Although the earlier periods of Bahraini archaeology were well-investigated, notably Dilmun and ‘Tylos’, that of the Islamic era had been comparatively neglected. To redress this, the Anglo-Bahraini ‘Early Islamic Bahrain’ project was initiated in 2001 and is now one of the longest continuously running archaeological projects in the Arabian Gulf. Initial excavations were in the Bilad al-Qadim area, the former Abbasid capital on Awal, the main island, and the results of these will be described and contextualised in their wider regional and international contexts, as will those from subsequent research on the Islamic gravestones of Bahrain (pre-1900), and from excavations in Muharraq Town, and in the oldest extant ceramics workshop in the village of A’ali. The establishment of the site museum at the Al-Khamis Mosque, and the investigation of a Christian building in the village of Samahij (6th to 8th centuries AD), the first found in Bahrain, will also be considered, and the work of students involved in the project highlighted. Finally, the future directions for the project will be outlined.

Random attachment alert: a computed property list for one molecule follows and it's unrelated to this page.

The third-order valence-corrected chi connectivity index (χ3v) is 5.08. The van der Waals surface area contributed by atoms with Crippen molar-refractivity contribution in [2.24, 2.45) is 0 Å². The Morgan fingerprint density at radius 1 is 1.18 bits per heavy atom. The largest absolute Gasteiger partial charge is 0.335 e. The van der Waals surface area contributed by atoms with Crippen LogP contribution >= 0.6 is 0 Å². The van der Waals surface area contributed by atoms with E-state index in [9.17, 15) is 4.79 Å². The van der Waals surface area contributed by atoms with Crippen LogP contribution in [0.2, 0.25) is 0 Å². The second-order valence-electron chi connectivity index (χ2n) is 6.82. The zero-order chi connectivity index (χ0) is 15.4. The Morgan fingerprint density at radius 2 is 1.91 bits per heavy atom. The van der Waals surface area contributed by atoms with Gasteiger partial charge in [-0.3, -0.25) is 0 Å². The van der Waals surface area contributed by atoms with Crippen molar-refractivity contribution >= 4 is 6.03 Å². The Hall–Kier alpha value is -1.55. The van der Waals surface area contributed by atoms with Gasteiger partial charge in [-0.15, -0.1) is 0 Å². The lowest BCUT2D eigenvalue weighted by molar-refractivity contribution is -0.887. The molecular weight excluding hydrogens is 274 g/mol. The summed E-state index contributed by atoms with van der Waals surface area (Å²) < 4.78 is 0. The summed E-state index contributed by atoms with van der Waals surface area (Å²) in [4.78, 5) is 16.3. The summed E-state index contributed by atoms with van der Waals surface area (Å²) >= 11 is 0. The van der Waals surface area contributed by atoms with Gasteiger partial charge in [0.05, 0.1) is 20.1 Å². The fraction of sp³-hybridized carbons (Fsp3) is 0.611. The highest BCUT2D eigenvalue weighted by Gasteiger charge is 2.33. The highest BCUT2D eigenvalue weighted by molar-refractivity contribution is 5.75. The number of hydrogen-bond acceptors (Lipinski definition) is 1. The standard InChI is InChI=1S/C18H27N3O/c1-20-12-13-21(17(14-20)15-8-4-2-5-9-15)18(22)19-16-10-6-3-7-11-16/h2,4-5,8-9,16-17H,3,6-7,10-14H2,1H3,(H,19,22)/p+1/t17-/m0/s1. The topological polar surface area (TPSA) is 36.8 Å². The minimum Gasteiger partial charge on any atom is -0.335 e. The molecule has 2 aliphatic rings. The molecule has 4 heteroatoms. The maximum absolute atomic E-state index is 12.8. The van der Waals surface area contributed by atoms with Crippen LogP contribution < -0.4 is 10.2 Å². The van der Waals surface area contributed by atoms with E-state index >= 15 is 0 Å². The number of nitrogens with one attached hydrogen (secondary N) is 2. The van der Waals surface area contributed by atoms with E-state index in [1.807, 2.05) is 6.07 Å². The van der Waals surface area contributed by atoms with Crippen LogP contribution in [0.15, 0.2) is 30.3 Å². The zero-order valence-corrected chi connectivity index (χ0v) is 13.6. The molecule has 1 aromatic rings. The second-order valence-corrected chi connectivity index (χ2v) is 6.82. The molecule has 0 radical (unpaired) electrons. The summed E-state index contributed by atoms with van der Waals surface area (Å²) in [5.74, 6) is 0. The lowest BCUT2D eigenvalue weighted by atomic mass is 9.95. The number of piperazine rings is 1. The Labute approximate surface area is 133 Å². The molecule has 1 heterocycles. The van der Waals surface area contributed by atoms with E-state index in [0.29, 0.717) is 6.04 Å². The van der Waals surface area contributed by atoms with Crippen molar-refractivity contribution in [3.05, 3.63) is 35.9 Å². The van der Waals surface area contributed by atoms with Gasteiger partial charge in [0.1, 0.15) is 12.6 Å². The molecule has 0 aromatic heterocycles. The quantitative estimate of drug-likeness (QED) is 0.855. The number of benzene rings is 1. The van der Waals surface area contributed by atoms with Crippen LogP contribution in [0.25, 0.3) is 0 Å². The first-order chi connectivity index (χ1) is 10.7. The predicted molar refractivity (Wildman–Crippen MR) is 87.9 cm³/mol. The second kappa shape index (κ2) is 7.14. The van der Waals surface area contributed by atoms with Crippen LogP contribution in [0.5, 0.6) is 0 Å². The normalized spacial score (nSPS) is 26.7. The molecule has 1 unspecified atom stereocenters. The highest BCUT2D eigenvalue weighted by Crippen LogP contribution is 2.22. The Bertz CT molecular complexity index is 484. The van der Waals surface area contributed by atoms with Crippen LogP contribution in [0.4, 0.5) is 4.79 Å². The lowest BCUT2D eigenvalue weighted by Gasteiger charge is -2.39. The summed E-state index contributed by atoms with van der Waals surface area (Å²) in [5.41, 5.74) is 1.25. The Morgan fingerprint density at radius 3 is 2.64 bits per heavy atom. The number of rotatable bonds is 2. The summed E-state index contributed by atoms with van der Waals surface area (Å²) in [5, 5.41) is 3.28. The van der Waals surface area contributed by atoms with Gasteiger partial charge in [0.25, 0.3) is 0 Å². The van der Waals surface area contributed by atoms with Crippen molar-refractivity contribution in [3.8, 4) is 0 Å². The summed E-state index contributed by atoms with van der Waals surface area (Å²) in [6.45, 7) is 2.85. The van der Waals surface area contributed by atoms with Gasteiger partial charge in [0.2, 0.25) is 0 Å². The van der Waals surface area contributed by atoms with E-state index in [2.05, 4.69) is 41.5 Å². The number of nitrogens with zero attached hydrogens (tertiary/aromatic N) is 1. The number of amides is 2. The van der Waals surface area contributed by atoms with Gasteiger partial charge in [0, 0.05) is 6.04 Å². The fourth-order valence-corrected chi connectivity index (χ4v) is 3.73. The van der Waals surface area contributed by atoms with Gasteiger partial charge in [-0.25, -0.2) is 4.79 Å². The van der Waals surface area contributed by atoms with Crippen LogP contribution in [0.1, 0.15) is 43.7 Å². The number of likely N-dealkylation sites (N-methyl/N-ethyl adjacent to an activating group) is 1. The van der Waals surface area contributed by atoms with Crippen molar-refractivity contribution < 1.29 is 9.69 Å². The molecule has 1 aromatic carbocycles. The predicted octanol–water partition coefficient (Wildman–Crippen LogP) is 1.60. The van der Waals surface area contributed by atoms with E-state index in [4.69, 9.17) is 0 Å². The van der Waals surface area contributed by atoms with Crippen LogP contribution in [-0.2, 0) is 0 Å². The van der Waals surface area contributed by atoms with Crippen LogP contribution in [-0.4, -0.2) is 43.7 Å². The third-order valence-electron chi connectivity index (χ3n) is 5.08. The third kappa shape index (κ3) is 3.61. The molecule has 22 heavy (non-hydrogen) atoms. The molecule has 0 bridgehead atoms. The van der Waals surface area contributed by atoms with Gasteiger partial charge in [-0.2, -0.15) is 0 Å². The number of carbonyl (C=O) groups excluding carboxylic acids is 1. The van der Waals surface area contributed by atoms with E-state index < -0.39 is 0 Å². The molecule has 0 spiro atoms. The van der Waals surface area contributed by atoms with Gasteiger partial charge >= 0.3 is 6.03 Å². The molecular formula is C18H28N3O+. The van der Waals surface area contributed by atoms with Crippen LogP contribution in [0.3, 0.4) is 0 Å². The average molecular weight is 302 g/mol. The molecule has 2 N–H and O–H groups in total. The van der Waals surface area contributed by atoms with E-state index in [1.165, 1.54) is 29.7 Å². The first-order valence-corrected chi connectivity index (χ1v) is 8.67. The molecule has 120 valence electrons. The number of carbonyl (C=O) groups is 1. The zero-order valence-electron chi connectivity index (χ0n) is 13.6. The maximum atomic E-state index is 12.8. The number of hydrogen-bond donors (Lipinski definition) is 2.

Professor Timothy Insoll FBA is Al-Qasimi Professor of African and Islamic Archaeology at the Institute of Arab and Islamic Studies, University of Exeter, where he is also founding director of the Centre for Islamic Archaeology. He has completed archaeological field projects in Eritrea, Ethiopia, Ghana, India, Mali, Saudi Arabia, and for many years in Bahrain where he is Honorary Archaeological Advisor to the Crown Prince and Prime Minister of Bahrain, HRH Sh. Salman bin Hamad Al-Khalifa. He has published extensively, including 11 monographs (one translated into Turkish and two into Persian), and 13 edited volumes and special issues of journals. He is a Fellow of the British Academy and of the Society of Antiquaries and Royal Asiatic Society.